Faith albums record the presence of God - Catholic Courier

Faith albums record the presence of God

With an estimated 25 million enthusiasts, scrapbooking is a hot hobby right now, according to the Craft and Hobby Association.

The craft is all about preserving memories, and scrapbookers do this by using photographs, stickers, patterned papers and a variety of other tools. Scrapbooking has turned into a $2.5 billion dollar industry with about 4,000 independent stores selling scrapbooking supplies in the United States, according to the association.

“I think that people really want to preserve their memories so future generations know about them and their lives. It’s kind of like getting back to basics,” said Terri Martone, co-owner of Scrapbook Creations in Fairport.

While scrapbooking has become a booming business, another approach to preserving memories has also quietly gained popularity. Faithbooking — as it is often called — is not only about preserving memories and photographs but is also about leaving a record of the ways God has worked in a person’s life, said Kimberli Brackett.

Brackett is a member of Faithbuilders — a ministry of Christian women who teach nondenominational retreats and seminars about women’s spirituality — and works as a consultant for scrapbooking company Creative Memories. On the surface, scrapbooking and faithbooking appear similar. Each involves putting photographs into an album and writing a few thoughts about the memories represented in the albums, but the similarities end there, Brackett said.

A faith album’s purpose is to glorify God, so journal entries should explain how God’s presence and work can be seen in the accompanying photographs, Brackett said. Instead of simply recording the basic information about what is happening in a photograph, faithbookers try to look at it through God’s eyes and show future generations what an individual’s journey with the Lord has looked like, she added.

Emphasis in a faith album is placed on the spiritual aspect of the pages instead of the decorative aspect, said Sandra Joseph, president of Reminders of Faith, a publishing company specializing in the Christian scrapbook market. Scrapbookers are often concerned about using the latest techniques and creating complex layouts for their scrapbook pages. Ten years from now those pages might be out of style, but the memories written upon the pages of a faith album will always have value, she said.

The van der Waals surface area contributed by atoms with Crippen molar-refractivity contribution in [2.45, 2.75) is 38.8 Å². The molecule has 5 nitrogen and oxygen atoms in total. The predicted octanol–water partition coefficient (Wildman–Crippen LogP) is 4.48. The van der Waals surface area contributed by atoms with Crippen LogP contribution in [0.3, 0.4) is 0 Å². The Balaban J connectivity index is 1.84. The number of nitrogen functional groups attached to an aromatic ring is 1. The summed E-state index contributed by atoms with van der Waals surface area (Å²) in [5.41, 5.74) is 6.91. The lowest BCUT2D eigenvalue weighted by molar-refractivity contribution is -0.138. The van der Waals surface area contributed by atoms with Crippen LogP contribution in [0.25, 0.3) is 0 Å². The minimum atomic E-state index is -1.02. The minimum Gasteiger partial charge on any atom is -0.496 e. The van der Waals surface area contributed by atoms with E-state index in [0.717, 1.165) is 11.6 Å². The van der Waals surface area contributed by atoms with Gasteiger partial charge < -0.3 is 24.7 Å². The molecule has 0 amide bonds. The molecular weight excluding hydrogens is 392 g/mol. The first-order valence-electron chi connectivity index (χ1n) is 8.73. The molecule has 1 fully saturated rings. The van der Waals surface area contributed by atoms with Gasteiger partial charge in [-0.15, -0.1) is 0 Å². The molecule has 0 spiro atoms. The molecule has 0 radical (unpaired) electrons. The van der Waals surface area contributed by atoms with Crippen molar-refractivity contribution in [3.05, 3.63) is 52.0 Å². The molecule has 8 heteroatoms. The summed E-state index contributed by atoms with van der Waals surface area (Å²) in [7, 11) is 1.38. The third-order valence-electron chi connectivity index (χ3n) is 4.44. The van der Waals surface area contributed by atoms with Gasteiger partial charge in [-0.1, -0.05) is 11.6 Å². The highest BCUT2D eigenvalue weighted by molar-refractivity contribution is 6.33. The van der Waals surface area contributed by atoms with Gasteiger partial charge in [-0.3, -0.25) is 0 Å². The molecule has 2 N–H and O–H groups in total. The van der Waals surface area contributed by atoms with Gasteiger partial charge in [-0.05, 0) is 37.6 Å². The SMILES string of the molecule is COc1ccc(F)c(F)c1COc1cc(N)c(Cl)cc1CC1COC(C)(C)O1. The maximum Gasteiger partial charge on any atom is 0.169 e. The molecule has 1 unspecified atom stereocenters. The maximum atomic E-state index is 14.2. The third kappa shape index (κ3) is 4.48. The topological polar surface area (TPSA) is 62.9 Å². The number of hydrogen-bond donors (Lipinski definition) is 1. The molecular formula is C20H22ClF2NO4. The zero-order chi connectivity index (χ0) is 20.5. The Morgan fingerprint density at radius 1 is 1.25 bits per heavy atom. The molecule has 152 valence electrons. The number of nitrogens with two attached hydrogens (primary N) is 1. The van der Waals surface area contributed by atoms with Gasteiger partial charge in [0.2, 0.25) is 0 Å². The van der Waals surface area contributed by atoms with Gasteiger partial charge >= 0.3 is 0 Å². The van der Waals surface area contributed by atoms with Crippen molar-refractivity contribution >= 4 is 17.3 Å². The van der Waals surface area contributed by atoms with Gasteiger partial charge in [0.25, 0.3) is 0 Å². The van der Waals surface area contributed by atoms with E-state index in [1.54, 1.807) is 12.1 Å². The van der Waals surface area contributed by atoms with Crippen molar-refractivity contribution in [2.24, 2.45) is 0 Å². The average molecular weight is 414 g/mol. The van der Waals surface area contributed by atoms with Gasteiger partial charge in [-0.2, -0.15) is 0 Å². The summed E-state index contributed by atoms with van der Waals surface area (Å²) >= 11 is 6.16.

“We’re not concerned about the beauty of the page … it’s the stories that are so important,” Joseph said.

In a scrapbook she made many years ago, Joseph’s grandmother wrote about the emotional struggles her husband endured when the family was quarantined with polio. Joseph’s grandfather thought he’d done something wrong to cause his family’s illness, and he struggled with his faith, Joseph said. Reading this story helped Joseph gain a deeper understanding of her grandfather, which she would not have received by simply looking at his photograph.

“He was a man who was faithful to God. He struggled through it, persevered through it, and that makes him so real,” Joseph said. “That’s what’s important to know; that’s what helps us hang onto our faith. Yes, we’ve had to struggle, but yes, God was faithful, and the same God will be faithful to you.”

In this way the Bible can be considered a scrapbook or faith album because it gives us a record of the early Christians’ struggles and lives, she added. Both Joseph and Brackett believe Christians are called through the Bible to leave a record of God’s hand in their lives for future generations. In the fourth chapter of the Book of Joshua, God told the Israelites to leave 12 stones by the bank of the Jordan river to remind their ancestors of the way he had helped them cross the river. Faith albums can be the “stones” of our generation, Joseph said. Chapter 78 of the Book of Psalms reminds God’s people to tell future generations about his power and praise-worthy deeds.

“We have taken that as verbally and forgotten that the most permanent way we can do that is to write things down. It’s this real easy way to show what God has done in our lives,” Brackett said.

Any photograph can be used in a faith album, Joseph said. For example, pictures from a trip to the Rocky Mountains might be paired with a Scripture verse about the wonder of God’s works, acknowledging that God created the mountains, Joseph said. A faith album can also include prayers, inspirational quotes and journal entries about the spiritual markers in one’s own life, Brackett said.

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